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Windfall taxes are a ghastly idea. They are a sop to prejudice, a burden on risk-taking and a form of arbitrary confiscation. No sensible person should support them. So why do I now find the idea of a windfall tax on banks so appealing? Well, this time, it really does look different.
First, all the institutions making exceptional profits do so because they are beneficiaries of unlimited state insurance for themselves and their counterparties. As Andrew Haldane of the Bank of England argues, the state has “become the last resort financier of the banks”.* In the UK, total support amounted to a staggering 74 per cent of gross domestic product. These must be the largest business subsidies ever.
Second, the profits being made today are in large part the fruit of the free money provided by the central bank, an arm of the state. The state is giving the surviving banks a licence to print money.
Third, the case for generous subventions is to restore the financial system – and so the economy – to health. It is not to enrich bankers, particularly not those engaged in the sorts of trading activities that destroyed the financial system in the first place.
Fourth, ordinary people can accept that risk takers receive huge rewards. But such rewards for those who have been rescued by the state and bear substantial responsibility for the crisis are surely intolerable. What makes them yet more so is that the crisis has devastated the prospects of tens, if not hundreds, of millions of innocents all over the globe. The public finances will be devastated for decades: taxes will be higher and public spending lower. Meanwhile, bankers are about to reap huge rewards. This damages the legitimacy of the market economy.
Fifth, it is hard to argue in favour of exceptional interventions to bail out the financial sector at times of crisis, and also against exceptional interventions to recoup costs when the crisis is past. “Windfall” support should be matched by windfall taxes.
Finally, these are genuine windfalls. They are, as George Soros has said, “hidden gifts” from the state. What the state gives, the state is entitled to take back, if it is not used for the state’s purposes.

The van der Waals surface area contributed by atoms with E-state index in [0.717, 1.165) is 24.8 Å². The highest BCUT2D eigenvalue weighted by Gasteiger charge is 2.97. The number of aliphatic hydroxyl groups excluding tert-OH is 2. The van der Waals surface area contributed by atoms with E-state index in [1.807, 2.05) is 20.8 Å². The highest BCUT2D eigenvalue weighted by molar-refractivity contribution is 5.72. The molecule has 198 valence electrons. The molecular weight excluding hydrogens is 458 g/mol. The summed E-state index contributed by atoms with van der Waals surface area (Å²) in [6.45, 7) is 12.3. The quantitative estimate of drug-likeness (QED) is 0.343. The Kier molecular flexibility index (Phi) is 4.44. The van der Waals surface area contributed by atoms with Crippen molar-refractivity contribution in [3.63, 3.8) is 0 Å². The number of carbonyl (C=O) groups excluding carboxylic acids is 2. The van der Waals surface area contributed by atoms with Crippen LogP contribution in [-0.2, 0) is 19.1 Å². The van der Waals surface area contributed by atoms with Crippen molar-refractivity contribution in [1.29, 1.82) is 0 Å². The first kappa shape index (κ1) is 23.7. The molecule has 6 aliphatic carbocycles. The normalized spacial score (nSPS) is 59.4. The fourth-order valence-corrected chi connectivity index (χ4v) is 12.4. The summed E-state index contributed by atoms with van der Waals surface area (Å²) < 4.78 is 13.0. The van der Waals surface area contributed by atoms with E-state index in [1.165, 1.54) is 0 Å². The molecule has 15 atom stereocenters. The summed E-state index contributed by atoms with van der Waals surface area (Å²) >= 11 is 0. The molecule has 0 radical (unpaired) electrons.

So the question, in my mind, is not whether a windfall tax can be justified but whether it can be designed successfully. All taxes have unintended consequences. One must be particularly careful with this one.
Since the aim of policy is to recapitalise the banks, the tax should not reduce their ability to do so. It would be far better then to impose a tax on contributions made to the bonus pool. There is no public interest in such payments. Since it would be a one-off event, it should not affect incentives (unless banks plan to create systemic crises every few years). If the tax applied to all banks operating within a given jurisdiction, it would not affect competitiveness among them. The case seems strong – even more so if the tax could be implemented across major jurisdictions, simultaneously.
Yet windfall taxes cannot contain financial excess, precisely because their goal is not to affect incentives. So what is to be done?
As Mr Haldane notes, we have seen “a progressive rise in banking risk and an accompanying widening and deepening of the state safety net”. As the liabilities of the banks have become ever more socialised and so equity cushions have become increasingly redundant, the incentive for both limited liability shareholders and employees to game the taxpayer has risen greatly. It is rational for banks to choose risky strategies because they take the upside and taxpayers much of the downside.
Over the past half century, UK bank capital has remained at between 3 per cent and 5 per cent of assets, these assets have risen tenfold, relative to GDP, and returns on equity have averaged 20 per cent. Such high returns, in an established industry, must mean either high barriers to entry or excessive risk-taking. The former are undesirable and the latter terrifying, particularly in view of the huge rise in the state’s exposure to the risks.
We will never have a better opportunity than now to redress the deteriorating terms of trade between the banks and the state. A big part of the solution must be to shift incentives. The more credible are the pre-announced limits on support from government, the more effective will be the changes in incentives inside banks, and vice versa. The less we are able to shift these incentives, the more important it will be to impose heavy regulation. The combination of today’s incentives with today’s safety nets and yesterday’s “light touch” regulation was devastating.
Yet, regardless of the success of reforms of incentives in – and regulation of – the financial sector, it is reasonable to recoup not only the direct fiscal costs of saving banks but even some of the wider fiscal costs of the crisis. The time has come for some carefully judged populism. A one-off windfall tax on bonuses would make the pain ahead for society so very much more bearable. Try it: millions will love it.
*Andrew Haldane, ‘Banking on the State’, BIS Review 139/2009
More columns at www.ft.com/martinwolf
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